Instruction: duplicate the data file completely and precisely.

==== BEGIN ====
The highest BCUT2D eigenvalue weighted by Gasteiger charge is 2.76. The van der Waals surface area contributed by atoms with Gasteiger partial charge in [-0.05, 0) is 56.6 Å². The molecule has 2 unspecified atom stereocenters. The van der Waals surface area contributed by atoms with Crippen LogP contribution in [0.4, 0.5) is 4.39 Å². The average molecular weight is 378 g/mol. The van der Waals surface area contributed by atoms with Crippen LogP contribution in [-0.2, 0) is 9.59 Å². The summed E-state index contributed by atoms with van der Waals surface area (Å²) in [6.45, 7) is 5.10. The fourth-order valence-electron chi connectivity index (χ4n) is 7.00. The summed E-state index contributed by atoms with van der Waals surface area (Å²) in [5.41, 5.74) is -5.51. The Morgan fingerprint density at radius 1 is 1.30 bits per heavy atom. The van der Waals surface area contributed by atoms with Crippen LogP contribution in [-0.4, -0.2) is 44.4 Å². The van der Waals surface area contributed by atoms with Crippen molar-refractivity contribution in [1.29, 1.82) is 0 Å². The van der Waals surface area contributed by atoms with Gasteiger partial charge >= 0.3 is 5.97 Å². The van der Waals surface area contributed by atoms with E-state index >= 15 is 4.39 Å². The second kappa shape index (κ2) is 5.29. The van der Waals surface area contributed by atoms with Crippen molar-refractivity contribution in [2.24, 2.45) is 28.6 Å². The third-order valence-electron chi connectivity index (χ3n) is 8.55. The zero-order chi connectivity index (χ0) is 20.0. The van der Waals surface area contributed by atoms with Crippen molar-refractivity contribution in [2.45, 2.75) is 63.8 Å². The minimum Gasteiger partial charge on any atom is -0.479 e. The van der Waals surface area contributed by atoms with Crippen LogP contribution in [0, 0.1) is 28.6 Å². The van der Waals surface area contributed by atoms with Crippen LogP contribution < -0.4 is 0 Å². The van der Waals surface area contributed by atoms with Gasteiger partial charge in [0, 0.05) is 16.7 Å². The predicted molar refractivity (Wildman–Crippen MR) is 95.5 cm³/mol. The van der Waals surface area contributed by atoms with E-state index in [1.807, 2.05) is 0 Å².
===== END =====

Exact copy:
The highest BCUT2D eigenvalue weighted by Gasteiger charge is 2.76. The van der Waals surface area contributed by atoms with Gasteiger partial charge in [-0.05, 0) is 56.6 Å². The molecule has 2 unspecified atom stereocenters. The van der Waals surface area contributed by atoms with Crippen LogP contribution in [0.4, 0.5) is 4.39 Å². The average molecular weight is 378 g/mol. The van der Waals surface area contributed by atoms with Crippen LogP contribution in [-0.2, 0) is 9.59 Å². The summed E-state index contributed by atoms with van der Waals surface area (Å²) in [6.45, 7) is 5.10. The fourth-order valence-electron chi connectivity index (χ4n) is 7.00. The summed E-state index contributed by atoms with van der Waals surface area (Å²) in [5.41, 5.74) is -5.51. The Morgan fingerprint density at radius 1 is 1.30 bits per heavy atom. The van der Waals surface area contributed by atoms with Crippen LogP contribution in [-0.4, -0.2) is 44.4 Å². The van der Waals surface area contributed by atoms with Crippen molar-refractivity contribution in [1.29, 1.82) is 0 Å². The van der Waals surface area contributed by atoms with Gasteiger partial charge >= 0.3 is 5.97 Å². The van der Waals surface area contributed by atoms with E-state index >= 15 is 4.39 Å². The second kappa shape index (κ2) is 5.29. The van der Waals surface area contributed by atoms with Crippen molar-refractivity contribution in [2.24, 2.45) is 28.6 Å². The third-order valence-electron chi connectivity index (χ3n) is 8.55. The zero-order chi connectivity index (χ0) is 20.0. The van der Waals surface area contributed by atoms with Crippen molar-refractivity contribution in [2.45, 2.75) is 63.8 Å². The minimum Gasteiger partial charge on any atom is -0.479 e. The van der Waals surface area contributed by atoms with Crippen LogP contribution in [0, 0.1) is 28.6 Å². The van der Waals surface area contributed by atoms with Crippen LogP contribution < -0.4 is 0 Å². The van der Waals surface area contributed by atoms with Gasteiger partial charge in [0, 0.05) is 16.7 Å². The predicted molar refractivity (Wildman–Crippen MR) is 95.5 cm³/mol. The van der Waals surface area contributed by atoms with E-state index in [1.807, 2.05) is 0 Å².